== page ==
The terminal countdown resumed after a planned hold at T-3 hours, at 17:07 GMT. Crew walkout from the Operations and Checkout building at the Kennedy Space Center occurred at 17:12. Following walkout, the crew boarded a bus known as the “astrovan”, which was used to transport them to the launch pad. The crew arrived at the launch pad at 17:31, and began boarding Discovery at 17:38. As Mission Commander, Mark Kelly was the first to board the orbiter. He was followed by Chamitoff at 17:42, Ham at 17:52, Fossum at 17:55, Nyberg at 18:08 and Hoshide at 18:11. Ron Garan was the last to board the orbiter at 18:21. Pad technicians known as the closeout crew, assisted the astronauts with boarding the Shuttle, and getting strapped in. The pad technicians were cleared to close the orbiter’s access hatch at 19:02 GMT, and the hatch door was closed two minutes later at 19:04. Sealing the hatch was completed at 19:54.

A scheduled ten-minute hold at T-20 minutes began at 19:47 GMT. During this hold, the closeout crew put thermal insulation plugs into screwholes on the orbiter’s hatch, removed protective covers, and disassembled the white room, a collapsible structure at the end of the crew access arm which is used to access the spacecraft. The countdown resumed at 19:57. At that time, no problems were being worked.

The final built in hold, at T-9 minutes and lasting for 45 minutes and 12 seconds, began at 20:08. During this hold, flight controllers set the exact launch time to be 21:02:12 GMT, and confirmed that the launch window would end at 21:08:59 GMT. The countdown was set to resume at 20:53:12. Shortly before the end of the hold, the launch director described conditions as a “gorgeous day to launch”, and wished the crew “good luck and Godspeed”. Mark Kelly thanked him, and replied “whilst we tend to live for today, Discovery, with Kibo, will certainly deliver hope for tomorrow”. Countdown resumed on time at the end of the hold, and the automated Ground Launch Sequencer was initiated.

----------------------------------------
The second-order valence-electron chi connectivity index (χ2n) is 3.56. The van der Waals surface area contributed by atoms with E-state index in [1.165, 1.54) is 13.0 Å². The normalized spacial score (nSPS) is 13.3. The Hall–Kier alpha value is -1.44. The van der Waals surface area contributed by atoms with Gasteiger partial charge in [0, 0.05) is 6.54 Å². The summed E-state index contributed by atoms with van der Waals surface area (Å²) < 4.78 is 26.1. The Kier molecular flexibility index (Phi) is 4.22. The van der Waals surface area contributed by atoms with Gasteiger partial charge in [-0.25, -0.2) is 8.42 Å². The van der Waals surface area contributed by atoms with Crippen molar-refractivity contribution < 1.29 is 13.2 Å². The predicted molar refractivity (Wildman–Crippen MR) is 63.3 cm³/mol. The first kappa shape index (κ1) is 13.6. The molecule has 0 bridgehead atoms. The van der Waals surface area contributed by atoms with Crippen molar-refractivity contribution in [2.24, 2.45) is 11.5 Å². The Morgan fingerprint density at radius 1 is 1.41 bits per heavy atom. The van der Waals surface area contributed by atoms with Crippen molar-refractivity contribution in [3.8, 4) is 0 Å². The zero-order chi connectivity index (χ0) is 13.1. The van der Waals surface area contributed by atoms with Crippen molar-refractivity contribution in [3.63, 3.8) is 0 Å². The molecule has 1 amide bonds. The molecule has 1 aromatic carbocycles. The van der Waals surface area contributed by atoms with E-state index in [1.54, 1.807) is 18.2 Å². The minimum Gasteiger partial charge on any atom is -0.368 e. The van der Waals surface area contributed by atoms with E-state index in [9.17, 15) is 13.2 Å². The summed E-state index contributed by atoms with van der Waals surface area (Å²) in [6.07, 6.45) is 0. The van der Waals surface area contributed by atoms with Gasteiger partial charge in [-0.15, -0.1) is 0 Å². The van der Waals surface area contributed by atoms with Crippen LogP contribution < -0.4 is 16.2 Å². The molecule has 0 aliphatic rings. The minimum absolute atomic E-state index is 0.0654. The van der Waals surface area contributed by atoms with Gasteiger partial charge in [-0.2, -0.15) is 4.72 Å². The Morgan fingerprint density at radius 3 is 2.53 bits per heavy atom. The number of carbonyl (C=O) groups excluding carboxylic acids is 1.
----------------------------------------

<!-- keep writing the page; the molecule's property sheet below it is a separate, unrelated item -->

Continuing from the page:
When giving clearance to retract the Orbiter Access arm from the Shuttle, seven minutes before launch, the Orbiter Test Conductor wished the crew “best of luck delivering JEM to the International Space Station”. Four minutes before launch, the engines were purged of gasses, and tests of the flight control surfaces began. Liquid hydrogen tanks were pressurised shortly after at T-3 minutes, and the fuel vent cap was retracted. Two minutes before lift-off, the crew were instructed to close and lock their visors, and the liquid oxygen tank was pressurised. At T-50 seconds, the orbiter switched to internal power, and the Shuttle’s flight computers took over control of the countdown at T-31 seconds.

Launch occurred on schedule at 21:02:12 GMT. The Solid Rocket Boosters separated about 120 seconds into the flight, and around eight and a half minutes after launch, the Main Engines (SSMEs) shut down, and the External Tank was jettisoned. At this time, Discovery was on a 65km x 217km x 51.6° sub-orbital trajectory. Orbital insertion followed about thirty minutes later, with a firing of Discovery’s OMS engines. This burn started at 21:39 GMT, and ended at 21:42, lasting two minutes and 44 seconds.